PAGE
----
It seems the only colonies I have lost have been Italian. I had had great luck with Carniolans and Russians. Is this a thing? It was a long winter.

    -EDIT- beemilk, I didn't see your reply until after I posted. The cells are definitely "smooth and glistening".
    Last edited by Bee Serious; 05-28-2013 at 08:10 AM.

  5. #5

    Default Re: What Happened to My Bees???

    Did you test or treat for mites?
    Dan www.boogerhillbee.com
    Experience is a hard teacher because she gives the test first, the lesson afterwards

  6. #6
    Join Date
    Jul 2012
    Location
    Urbana, Illinois, USA
    Posts
    3

    Default Re: What Happened to My Bees???

    Quote Originally Posted by beemandan View Post
    Did you test or treat for mites?
    I did - I noticed a few little red guys on some larvae (I know mites are in almost all hives), and I hung some of those Apistan strips in there late fall for a few weeks as a precaution.

  7. #7

    Default Re: What Happened to My Bees???

    There is a high degree of mite resistance to fluvalinate (the active ingredient of Apistan).
    Disappearing bees can be the result of a high infestation of mites.....
    Good luck.
    Dan www.boogerhillbee.com
    Experience is a hard teacher because she gives the test first, the lesson afterwards

  8. #8
    Join Date
    May 2012
    Location
    Sacramento, CA, USA
    Posts
    3,058

    Default Re: What Happened to My Bees???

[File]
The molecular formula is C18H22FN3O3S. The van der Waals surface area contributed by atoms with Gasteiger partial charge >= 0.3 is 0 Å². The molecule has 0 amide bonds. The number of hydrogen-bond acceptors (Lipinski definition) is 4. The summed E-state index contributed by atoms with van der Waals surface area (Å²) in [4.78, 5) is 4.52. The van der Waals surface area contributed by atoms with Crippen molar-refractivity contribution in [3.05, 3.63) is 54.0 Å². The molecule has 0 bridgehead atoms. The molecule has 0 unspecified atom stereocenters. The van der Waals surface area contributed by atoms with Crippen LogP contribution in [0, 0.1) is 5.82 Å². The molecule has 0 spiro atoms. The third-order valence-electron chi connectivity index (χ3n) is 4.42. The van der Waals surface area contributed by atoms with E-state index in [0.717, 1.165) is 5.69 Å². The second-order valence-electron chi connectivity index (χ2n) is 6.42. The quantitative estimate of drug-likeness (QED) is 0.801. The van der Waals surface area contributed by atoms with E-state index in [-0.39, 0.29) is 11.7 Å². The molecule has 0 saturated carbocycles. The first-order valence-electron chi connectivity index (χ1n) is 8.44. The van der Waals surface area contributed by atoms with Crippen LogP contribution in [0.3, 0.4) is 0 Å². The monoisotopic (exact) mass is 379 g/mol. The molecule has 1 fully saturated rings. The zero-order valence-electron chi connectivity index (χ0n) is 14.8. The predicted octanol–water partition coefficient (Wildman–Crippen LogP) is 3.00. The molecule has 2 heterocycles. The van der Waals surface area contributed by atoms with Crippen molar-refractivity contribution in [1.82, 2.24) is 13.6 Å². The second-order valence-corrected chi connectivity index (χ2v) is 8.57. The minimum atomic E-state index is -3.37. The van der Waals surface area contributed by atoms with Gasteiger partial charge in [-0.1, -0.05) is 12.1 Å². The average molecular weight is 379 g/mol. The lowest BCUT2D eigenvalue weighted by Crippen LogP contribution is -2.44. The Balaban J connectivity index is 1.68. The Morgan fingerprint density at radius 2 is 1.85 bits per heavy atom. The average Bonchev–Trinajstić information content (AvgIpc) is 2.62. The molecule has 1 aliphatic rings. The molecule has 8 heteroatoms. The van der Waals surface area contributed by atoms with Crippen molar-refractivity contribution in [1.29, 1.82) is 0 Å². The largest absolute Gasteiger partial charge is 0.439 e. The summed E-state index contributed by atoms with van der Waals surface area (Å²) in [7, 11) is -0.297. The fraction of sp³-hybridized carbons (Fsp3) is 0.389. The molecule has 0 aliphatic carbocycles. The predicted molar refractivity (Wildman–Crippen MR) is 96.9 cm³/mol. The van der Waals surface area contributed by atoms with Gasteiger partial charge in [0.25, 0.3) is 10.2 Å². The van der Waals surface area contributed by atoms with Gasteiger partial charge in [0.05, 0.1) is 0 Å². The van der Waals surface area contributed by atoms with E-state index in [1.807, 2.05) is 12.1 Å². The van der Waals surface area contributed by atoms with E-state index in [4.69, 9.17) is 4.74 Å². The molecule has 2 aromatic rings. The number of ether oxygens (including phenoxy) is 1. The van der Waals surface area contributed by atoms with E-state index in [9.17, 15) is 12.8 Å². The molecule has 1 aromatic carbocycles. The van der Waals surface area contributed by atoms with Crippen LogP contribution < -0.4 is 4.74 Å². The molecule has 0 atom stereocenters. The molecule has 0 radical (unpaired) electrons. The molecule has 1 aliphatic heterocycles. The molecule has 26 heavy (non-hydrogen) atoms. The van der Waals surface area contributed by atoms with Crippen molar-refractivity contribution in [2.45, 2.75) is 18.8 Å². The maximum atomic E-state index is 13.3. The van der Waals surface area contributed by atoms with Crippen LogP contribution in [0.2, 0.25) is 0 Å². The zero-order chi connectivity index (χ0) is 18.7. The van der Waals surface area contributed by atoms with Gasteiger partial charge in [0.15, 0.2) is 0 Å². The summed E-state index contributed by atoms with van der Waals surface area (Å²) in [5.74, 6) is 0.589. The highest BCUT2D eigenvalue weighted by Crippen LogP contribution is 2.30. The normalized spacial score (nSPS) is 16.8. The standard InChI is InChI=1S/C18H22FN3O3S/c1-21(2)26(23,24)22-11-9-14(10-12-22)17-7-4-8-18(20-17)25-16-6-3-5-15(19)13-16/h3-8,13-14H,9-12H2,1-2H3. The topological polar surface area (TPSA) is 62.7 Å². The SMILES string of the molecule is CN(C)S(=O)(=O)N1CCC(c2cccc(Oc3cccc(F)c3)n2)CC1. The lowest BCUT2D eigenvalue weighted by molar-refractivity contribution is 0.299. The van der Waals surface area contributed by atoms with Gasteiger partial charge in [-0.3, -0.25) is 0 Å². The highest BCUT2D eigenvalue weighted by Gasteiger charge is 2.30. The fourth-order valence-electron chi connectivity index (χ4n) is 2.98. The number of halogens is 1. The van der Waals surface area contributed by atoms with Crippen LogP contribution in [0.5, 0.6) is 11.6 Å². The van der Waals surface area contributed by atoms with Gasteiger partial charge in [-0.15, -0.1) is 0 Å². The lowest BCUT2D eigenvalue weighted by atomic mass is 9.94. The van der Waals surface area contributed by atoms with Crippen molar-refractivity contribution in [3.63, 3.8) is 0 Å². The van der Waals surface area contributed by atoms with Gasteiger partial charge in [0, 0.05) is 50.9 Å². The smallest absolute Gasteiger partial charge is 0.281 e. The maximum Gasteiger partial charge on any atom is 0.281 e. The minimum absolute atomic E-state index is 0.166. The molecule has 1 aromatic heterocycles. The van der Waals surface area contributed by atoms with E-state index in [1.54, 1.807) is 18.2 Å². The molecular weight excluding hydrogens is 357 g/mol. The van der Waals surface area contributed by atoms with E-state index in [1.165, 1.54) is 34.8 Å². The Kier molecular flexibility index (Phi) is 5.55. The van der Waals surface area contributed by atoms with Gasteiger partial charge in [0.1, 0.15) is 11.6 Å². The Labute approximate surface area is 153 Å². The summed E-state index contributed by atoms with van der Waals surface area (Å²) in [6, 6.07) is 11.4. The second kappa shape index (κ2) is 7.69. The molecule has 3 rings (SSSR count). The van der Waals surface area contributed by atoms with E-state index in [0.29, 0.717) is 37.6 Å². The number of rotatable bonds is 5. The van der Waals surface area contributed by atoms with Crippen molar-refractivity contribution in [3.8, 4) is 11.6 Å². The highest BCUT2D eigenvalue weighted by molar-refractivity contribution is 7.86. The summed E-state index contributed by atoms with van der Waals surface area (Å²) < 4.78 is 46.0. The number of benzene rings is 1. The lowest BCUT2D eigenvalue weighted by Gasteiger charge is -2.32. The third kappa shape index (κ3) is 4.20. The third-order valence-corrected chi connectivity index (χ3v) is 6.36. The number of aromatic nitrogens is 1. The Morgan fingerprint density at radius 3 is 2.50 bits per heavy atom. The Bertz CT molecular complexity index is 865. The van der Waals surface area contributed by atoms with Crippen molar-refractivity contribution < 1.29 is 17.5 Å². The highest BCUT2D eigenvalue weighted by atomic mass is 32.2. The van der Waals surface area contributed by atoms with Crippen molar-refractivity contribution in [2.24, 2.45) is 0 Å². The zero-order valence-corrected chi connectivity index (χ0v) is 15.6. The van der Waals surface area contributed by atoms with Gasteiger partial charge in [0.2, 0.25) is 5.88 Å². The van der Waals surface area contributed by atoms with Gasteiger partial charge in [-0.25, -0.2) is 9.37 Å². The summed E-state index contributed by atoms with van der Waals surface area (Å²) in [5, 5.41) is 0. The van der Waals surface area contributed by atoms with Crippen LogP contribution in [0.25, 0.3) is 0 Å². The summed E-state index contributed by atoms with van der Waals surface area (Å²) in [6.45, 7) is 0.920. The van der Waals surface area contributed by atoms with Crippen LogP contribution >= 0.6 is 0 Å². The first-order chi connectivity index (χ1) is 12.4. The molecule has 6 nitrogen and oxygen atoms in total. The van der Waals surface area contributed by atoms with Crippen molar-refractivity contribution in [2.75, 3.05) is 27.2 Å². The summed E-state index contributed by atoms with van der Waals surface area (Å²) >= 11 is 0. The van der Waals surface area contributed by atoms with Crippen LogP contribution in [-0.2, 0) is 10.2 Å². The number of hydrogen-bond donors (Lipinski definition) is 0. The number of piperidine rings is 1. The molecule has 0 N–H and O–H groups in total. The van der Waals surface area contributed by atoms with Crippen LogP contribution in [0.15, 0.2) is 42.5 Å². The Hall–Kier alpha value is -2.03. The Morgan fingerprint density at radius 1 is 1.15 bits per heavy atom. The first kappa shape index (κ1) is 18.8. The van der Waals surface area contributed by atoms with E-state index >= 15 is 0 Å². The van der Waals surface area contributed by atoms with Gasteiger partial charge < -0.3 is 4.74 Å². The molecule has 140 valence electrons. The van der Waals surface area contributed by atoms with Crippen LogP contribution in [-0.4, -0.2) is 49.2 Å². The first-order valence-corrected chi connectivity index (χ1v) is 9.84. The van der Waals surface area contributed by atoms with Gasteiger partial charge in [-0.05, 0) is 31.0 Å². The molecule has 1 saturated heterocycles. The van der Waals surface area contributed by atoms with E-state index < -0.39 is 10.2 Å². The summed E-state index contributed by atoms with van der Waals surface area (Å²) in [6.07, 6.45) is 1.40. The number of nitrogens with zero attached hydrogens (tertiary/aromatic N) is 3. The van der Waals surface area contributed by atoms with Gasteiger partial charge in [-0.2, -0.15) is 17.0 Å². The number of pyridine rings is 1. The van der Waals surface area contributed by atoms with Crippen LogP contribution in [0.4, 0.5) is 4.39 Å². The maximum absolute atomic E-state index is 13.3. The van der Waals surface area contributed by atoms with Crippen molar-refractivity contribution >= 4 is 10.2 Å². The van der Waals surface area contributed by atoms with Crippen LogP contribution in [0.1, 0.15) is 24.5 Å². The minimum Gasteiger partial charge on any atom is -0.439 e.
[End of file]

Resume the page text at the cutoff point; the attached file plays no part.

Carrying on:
Just moldy pollen, that's what the white cells are. Why the bees died.... can't say for sure.

  9. #9
    Join Date
    Aug 2010
    Location
    Fertile, MN
    Posts
    33

    Default Re: What Happened to My Bees???

    looks like your queen was a drone layer and your bees died out because no new bees were being made. if you saw eggs or larve it was probably drone brood. your brood patters should be tight and in the middle of the frame and not raised up and bumpy. Also I do not see any food in your frames. could just have been starvation
    Tanner Christianson - Woodside Honey LLC

  10. #10
    Join Date
    Aug 2010
    Location
    Cleveland, OH, USA
    Posts
    475

    Default Re: What Happened to My Bees???

    Next time this happens, collect any dead bees you find, then contact your state apiarist or, even better, the closest university or Federal bee lab. Ask if they could test the bees for you. Describe the dead out and ask if they would prefer just the bees or if they'll take the whole frame.

    I suspect they'll be willing. There's no guarantee they'll be able to find the cause; but then again they just might, and it seems like many, many, many beekeepers don't pursue that avenue of inquiry into dead-outs they otherwise just can't explain.

    One thing's for sure, they will definitely be able to tell you what the white stuff is.

    Remember that bees can starve to death in a hive full of honey they can't break cluster to get to, so be prepared to fairly consider that possibility. If the queen starved during the winter, that would doom the colony and explain the laying worker evidence; if a great deal of bees died out, the few left might not have even been able to support a laying worker for very long.
    Beeless since 2012; coming back in 2014. Suffering from apicultural withdrawal!